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STILL UNCERTAINTY AS TO NUMBER OF SURVIVORS
WIRELESS MESSAGE REDUCES NUMBER OF THE RESCUED
NO OFFICIAL STATEMENT CONFIRMING THIS REPORT
Communication Between the Carpathia and the Shore Confined Largely to Private Messages Between Passengers and Friends – Of the Crew 163 May Have Been Saved – U.S. Vessels in Touch With Carpathia - Vessel Will Dock To-night
THE MUSTER ROLL
There seems to be almost as much doubt this morning as to the total number of persons saved from the Titanic as there was two days ago. A Boston newspaper man, Winfield Thompson, who is on the Franconia, which was in wireless communication early yesterday with the Carpathia, sent a message to Sable Island wireless station that there were 705 survivors of the Titanic on the Carpathia. The former messages, believed to be accurate, gave a total of 868 survivors. The officials of the White Star Line still assert that the greater number were saved. The theory is advanced that the difference between 868 and 705 represents 163 members of the crew who manned the boats, the 705 being the number of surviving passengers.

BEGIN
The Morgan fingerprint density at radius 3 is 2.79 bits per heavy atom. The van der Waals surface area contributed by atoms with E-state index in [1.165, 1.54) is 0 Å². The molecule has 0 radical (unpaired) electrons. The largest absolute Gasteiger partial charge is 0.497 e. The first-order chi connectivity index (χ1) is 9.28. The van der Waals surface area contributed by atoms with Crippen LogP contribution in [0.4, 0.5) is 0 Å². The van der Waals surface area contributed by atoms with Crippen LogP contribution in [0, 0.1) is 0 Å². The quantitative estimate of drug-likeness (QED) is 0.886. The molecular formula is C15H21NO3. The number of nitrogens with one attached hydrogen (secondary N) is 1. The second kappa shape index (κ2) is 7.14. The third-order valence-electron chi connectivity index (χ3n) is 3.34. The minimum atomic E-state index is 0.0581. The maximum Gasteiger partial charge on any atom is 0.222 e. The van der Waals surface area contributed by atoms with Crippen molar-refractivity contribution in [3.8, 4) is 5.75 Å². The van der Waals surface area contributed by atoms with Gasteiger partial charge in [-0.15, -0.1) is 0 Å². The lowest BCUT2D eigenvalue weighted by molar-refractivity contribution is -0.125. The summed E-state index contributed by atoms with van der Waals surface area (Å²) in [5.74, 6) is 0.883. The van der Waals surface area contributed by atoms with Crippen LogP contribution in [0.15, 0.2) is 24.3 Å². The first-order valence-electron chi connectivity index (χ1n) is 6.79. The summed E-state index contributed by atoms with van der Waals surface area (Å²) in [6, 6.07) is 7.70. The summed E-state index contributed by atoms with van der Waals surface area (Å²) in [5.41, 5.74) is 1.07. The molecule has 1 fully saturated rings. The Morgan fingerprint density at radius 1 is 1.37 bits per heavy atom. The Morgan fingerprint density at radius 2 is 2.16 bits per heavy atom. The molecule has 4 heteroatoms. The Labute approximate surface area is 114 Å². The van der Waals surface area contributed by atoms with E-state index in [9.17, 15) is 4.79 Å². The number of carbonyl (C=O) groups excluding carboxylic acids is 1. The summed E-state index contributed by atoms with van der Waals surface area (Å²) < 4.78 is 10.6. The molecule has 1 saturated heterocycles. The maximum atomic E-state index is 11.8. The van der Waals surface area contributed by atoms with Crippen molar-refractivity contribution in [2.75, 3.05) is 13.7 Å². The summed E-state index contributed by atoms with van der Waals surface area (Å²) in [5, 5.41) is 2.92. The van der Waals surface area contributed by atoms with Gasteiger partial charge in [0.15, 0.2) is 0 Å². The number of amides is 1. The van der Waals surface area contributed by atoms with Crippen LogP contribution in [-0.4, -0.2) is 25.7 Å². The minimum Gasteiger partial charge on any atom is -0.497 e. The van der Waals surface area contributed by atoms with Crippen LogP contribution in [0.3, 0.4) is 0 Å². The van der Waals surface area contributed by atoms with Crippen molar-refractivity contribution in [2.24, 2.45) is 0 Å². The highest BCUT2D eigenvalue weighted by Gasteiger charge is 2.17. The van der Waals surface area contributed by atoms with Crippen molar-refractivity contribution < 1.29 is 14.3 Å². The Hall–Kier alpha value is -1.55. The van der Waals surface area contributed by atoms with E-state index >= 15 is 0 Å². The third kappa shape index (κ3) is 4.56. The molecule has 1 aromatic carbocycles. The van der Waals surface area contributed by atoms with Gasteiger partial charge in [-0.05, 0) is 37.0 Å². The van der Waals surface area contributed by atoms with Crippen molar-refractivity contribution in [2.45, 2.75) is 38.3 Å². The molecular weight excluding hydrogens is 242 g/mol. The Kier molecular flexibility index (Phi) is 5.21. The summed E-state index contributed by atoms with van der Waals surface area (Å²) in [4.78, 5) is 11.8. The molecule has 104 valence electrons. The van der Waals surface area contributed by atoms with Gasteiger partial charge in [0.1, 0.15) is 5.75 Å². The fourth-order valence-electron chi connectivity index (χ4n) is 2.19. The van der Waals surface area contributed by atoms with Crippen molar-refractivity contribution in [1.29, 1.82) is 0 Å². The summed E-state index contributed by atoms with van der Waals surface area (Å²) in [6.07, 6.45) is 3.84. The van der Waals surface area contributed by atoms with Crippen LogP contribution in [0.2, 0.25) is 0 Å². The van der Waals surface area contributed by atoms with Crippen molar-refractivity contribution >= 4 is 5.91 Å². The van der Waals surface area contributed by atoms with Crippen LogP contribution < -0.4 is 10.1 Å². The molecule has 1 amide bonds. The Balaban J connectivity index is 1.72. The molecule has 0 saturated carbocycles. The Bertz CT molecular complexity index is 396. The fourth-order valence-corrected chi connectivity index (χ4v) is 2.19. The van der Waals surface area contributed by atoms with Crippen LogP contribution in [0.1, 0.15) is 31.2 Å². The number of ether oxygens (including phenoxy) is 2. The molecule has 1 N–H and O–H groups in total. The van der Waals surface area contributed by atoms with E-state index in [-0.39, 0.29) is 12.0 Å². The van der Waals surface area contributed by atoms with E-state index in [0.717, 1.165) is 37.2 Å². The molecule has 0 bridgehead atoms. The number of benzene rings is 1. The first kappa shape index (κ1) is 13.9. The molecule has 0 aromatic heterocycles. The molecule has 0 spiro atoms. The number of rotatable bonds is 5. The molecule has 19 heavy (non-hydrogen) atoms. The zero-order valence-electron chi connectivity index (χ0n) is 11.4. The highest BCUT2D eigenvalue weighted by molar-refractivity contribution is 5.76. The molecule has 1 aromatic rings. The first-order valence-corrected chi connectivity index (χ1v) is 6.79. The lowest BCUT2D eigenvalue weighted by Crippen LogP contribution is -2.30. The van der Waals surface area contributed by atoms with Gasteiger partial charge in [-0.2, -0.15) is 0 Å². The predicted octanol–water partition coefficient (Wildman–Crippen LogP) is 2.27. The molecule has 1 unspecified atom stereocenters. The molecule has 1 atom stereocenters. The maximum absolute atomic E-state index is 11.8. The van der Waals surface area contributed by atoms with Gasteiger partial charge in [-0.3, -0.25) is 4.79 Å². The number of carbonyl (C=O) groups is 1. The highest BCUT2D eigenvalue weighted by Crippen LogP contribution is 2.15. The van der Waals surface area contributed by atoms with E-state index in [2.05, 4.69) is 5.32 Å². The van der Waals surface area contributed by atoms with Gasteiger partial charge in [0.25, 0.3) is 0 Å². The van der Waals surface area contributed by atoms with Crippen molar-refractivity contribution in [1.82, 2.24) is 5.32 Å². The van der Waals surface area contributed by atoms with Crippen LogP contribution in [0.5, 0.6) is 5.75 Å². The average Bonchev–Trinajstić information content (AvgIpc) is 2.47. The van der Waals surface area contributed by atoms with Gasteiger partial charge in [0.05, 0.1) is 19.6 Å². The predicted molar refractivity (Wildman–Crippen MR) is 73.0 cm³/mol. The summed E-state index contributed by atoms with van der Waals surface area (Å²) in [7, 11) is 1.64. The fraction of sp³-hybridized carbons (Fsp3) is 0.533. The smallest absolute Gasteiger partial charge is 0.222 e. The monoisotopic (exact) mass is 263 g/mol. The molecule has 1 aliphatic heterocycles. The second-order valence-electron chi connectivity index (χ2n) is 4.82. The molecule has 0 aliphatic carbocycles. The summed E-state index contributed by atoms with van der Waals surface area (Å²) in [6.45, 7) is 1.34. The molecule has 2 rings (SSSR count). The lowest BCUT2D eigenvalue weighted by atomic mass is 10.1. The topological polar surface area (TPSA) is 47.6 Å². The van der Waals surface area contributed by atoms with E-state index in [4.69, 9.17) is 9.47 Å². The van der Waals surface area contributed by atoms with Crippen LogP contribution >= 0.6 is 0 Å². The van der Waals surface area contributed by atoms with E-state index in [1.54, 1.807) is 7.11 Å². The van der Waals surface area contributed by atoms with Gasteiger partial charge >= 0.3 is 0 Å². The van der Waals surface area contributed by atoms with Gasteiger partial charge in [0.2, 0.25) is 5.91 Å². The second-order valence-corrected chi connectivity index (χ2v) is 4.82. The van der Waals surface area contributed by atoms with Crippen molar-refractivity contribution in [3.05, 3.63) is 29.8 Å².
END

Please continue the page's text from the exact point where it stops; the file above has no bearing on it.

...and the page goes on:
Another element of uncertainty is that no one seems quite able to say whether the passengers taken aboard at Cherbourg were included in the total of 2,170 persons said to have been aboard the Titanic. If the Cherbourg passengers were not included in that list the total loss of life may be nearer 2,000 than the figures formerly given. Assuming, however, the correctness of the figures, and of the explanation as to the discrepancies between the figures 868 and 705 as the total of the survivors, the muster roll shows thus:
Total on board. Saved.
CARPATHIA MAKING STEADY PROGRESS.
NEW YORK, April 17. – (Special.) – Steaming steadily at thirteen knots an hour, the Cunard Liner Carpathia – which left the scene of the White Star Line Titanic’s disaster at 7:30 o’clock on Monday morning with about 700 persons, probably the only ones of the big ship’s complement to be saved - came within wireless range yesterday of nearly a score of stations along the New England coast. Operators who for two days had listened anxiously for the first direct message from the Carpathia keyed their instruments to catch the story of the disaster which had sent the biggest ship in the world to the ocean’s bottom, and had occasioned a loss of life unparalleled in marine history.